This map from the Gallup Organization shows the well-being levels of the nations of the world.
Gallup collected the data through from interviews and telephone surveys with individuals across 155 nations between 2005 and 2009. It distinguishes three categories of well-being - suffering (low levels), struggling (medium levels), and thriving (high levels).
More than half of Americans (57 percent) report they are thriving, while 40 percent say they are "struggling," and three percent report they are "suffering."
The highest levels of "thriving" are found in Northern European, Scandinavian, and Nordic countries - Denmark (82 percent), Finland (75 percent), Norway (69 percent), Sweden (68 percent), and the Netherlands (68 percent).
Relatively high levels of "thriving" are also found in Australia (62 percent), New Zealand (63 percent), Canada (62 percent), Israel (62 percent), Switzerland (62 percent), and Costa Rica (63 percent).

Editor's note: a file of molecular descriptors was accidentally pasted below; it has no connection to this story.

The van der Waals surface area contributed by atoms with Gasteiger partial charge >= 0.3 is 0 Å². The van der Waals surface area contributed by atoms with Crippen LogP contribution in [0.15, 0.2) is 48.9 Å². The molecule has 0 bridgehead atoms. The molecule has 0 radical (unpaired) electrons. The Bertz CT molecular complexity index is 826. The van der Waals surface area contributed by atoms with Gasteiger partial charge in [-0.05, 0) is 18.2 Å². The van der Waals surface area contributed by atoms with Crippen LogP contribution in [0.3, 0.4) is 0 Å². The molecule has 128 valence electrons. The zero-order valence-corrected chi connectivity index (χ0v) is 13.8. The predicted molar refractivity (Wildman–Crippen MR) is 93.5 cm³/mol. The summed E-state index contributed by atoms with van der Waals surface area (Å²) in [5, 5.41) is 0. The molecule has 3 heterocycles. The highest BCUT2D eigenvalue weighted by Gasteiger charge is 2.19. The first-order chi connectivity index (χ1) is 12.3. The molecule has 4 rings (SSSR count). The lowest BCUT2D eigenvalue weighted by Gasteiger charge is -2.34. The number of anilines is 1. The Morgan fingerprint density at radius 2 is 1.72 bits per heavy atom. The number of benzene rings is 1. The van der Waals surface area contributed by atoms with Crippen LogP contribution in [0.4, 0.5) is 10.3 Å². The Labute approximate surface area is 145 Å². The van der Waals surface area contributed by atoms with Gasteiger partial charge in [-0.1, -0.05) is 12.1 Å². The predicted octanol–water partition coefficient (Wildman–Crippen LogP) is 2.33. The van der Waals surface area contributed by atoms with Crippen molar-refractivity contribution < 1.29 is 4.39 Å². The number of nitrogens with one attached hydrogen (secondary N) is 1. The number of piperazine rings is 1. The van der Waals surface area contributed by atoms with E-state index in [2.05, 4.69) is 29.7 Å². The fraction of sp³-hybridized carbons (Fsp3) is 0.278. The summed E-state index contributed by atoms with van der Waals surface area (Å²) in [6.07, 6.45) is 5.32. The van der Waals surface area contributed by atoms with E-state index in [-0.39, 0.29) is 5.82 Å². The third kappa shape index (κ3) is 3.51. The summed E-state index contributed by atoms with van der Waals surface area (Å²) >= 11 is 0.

High levels of "suffering" and "struggling" are found in many African nations, in Saudi Arabia in the Middle East, in Asian nations like Cambodia, Laos, and Mongolia, and in Bulgaria, Latvia, and Albania, as well as Haiti.
China fares poorly on this index of well-being,despite its tremendous rate of economic growth and rise as the "world's factory." Just nine percent of Chinese respondents report they are "thriving," while 77 say they are "struggling," and 14 percent report they are "suffering."
The Gallup study finds a "clear well-being divide between the wealthier countries of northern, western, and central Europe and some poorer countries within eastern and southern Europe."
Stay tuned for more on this early next week.
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